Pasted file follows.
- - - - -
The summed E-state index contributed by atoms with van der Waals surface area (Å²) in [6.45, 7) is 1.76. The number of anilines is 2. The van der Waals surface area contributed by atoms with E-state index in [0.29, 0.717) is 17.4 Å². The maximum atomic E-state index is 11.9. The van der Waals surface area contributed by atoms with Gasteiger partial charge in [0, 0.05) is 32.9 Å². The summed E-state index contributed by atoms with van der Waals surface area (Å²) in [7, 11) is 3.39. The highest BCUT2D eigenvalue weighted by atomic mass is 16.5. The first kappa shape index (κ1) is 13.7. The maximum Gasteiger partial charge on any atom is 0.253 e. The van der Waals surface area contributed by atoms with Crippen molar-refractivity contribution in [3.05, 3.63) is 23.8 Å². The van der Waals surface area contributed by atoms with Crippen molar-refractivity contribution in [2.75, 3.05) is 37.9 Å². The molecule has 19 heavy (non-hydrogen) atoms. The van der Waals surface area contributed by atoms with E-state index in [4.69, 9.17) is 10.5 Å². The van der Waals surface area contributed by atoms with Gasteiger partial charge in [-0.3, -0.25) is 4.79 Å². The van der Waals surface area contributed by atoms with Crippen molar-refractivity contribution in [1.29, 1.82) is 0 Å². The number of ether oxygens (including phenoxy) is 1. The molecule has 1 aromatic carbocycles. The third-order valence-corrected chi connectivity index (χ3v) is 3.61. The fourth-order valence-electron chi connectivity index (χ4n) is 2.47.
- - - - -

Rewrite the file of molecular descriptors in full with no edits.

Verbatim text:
The summed E-state index contributed by atoms with van der Waals surface area (Å²) in [6.45, 7) is 1.76. The number of anilines is 2. The van der Waals surface area contributed by atoms with E-state index in [0.29, 0.717) is 17.4 Å². The maximum atomic E-state index is 11.9. The van der Waals surface area contributed by atoms with Gasteiger partial charge in [0, 0.05) is 32.9 Å². The summed E-state index contributed by atoms with van der Waals surface area (Å²) in [7, 11) is 3.39. The highest BCUT2D eigenvalue weighted by atomic mass is 16.5. The first kappa shape index (κ1) is 13.7. The maximum Gasteiger partial charge on any atom is 0.253 e. The van der Waals surface area contributed by atoms with Crippen molar-refractivity contribution in [3.05, 3.63) is 23.8 Å². The van der Waals surface area contributed by atoms with Crippen molar-refractivity contribution in [2.75, 3.05) is 37.9 Å². The molecule has 19 heavy (non-hydrogen) atoms. The van der Waals surface area contributed by atoms with E-state index in [4.69, 9.17) is 10.5 Å². The van der Waals surface area contributed by atoms with Gasteiger partial charge in [-0.3, -0.25) is 4.79 Å². The van der Waals surface area contributed by atoms with Crippen molar-refractivity contribution in [1.29, 1.82) is 0 Å². The number of ether oxygens (including phenoxy) is 1. The molecule has 1 aromatic carbocycles. The third-order valence-corrected chi connectivity index (χ3v) is 3.61. The fourth-order valence-electron chi connectivity index (χ4n) is 2.47.